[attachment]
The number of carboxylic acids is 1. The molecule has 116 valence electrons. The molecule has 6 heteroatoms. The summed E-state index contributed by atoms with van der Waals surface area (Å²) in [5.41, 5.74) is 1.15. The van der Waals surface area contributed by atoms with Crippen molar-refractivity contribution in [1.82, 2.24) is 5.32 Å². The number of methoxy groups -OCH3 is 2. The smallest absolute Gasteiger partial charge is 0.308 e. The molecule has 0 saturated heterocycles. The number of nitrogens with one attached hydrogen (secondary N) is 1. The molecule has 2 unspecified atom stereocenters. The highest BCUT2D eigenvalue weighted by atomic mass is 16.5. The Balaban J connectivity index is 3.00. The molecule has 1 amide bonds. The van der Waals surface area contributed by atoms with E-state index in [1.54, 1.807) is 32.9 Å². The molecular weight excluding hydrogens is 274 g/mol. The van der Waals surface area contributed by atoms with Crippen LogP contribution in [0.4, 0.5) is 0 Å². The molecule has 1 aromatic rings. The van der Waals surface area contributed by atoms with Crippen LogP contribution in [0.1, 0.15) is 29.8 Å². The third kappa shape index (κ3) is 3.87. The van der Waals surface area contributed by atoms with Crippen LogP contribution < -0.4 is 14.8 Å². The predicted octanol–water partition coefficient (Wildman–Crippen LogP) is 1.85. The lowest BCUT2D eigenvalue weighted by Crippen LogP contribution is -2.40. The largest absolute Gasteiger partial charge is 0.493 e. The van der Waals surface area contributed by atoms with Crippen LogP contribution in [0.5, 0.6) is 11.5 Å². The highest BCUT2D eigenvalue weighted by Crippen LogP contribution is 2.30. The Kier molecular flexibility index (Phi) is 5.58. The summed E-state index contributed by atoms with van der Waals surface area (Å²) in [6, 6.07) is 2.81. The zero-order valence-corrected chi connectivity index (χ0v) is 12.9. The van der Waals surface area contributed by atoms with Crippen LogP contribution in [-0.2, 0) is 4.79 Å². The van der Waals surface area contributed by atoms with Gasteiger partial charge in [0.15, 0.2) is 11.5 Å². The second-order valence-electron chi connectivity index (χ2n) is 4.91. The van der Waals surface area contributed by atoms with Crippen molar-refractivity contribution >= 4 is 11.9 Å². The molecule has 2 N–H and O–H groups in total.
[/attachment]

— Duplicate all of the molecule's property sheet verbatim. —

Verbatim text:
The number of carboxylic acids is 1. The molecule has 116 valence electrons. The molecule has 6 heteroatoms. The summed E-state index contributed by atoms with van der Waals surface area (Å²) in [5.41, 5.74) is 1.15. The van der Waals surface area contributed by atoms with Crippen molar-refractivity contribution in [1.82, 2.24) is 5.32 Å². The number of methoxy groups -OCH3 is 2. The smallest absolute Gasteiger partial charge is 0.308 e. The molecule has 0 saturated heterocycles. The number of nitrogens with one attached hydrogen (secondary N) is 1. The molecule has 2 unspecified atom stereocenters. The highest BCUT2D eigenvalue weighted by atomic mass is 16.5. The Balaban J connectivity index is 3.00. The molecule has 1 amide bonds. The van der Waals surface area contributed by atoms with E-state index in [1.54, 1.807) is 32.9 Å². The molecular weight excluding hydrogens is 274 g/mol. The van der Waals surface area contributed by atoms with Crippen LogP contribution in [0.4, 0.5) is 0 Å². The molecule has 1 aromatic rings. The van der Waals surface area contributed by atoms with Crippen LogP contribution in [0.1, 0.15) is 29.8 Å². The third kappa shape index (κ3) is 3.87. The van der Waals surface area contributed by atoms with Crippen LogP contribution < -0.4 is 14.8 Å². The predicted octanol–water partition coefficient (Wildman–Crippen LogP) is 1.85. The lowest BCUT2D eigenvalue weighted by Crippen LogP contribution is -2.40. The largest absolute Gasteiger partial charge is 0.493 e. The van der Waals surface area contributed by atoms with Crippen LogP contribution in [0.5, 0.6) is 11.5 Å². The highest BCUT2D eigenvalue weighted by Crippen LogP contribution is 2.30. The Kier molecular flexibility index (Phi) is 5.58. The summed E-state index contributed by atoms with van der Waals surface area (Å²) in [6, 6.07) is 2.81. The zero-order valence-corrected chi connectivity index (χ0v) is 12.9. The van der Waals surface area contributed by atoms with Crippen LogP contribution in [-0.2, 0) is 4.79 Å². The van der Waals surface area contributed by atoms with Gasteiger partial charge in [0.15, 0.2) is 11.5 Å². The second-order valence-electron chi connectivity index (χ2n) is 4.91. The van der Waals surface area contributed by atoms with Crippen molar-refractivity contribution >= 4 is 11.9 Å². The molecule has 2 N–H and O–H groups in total.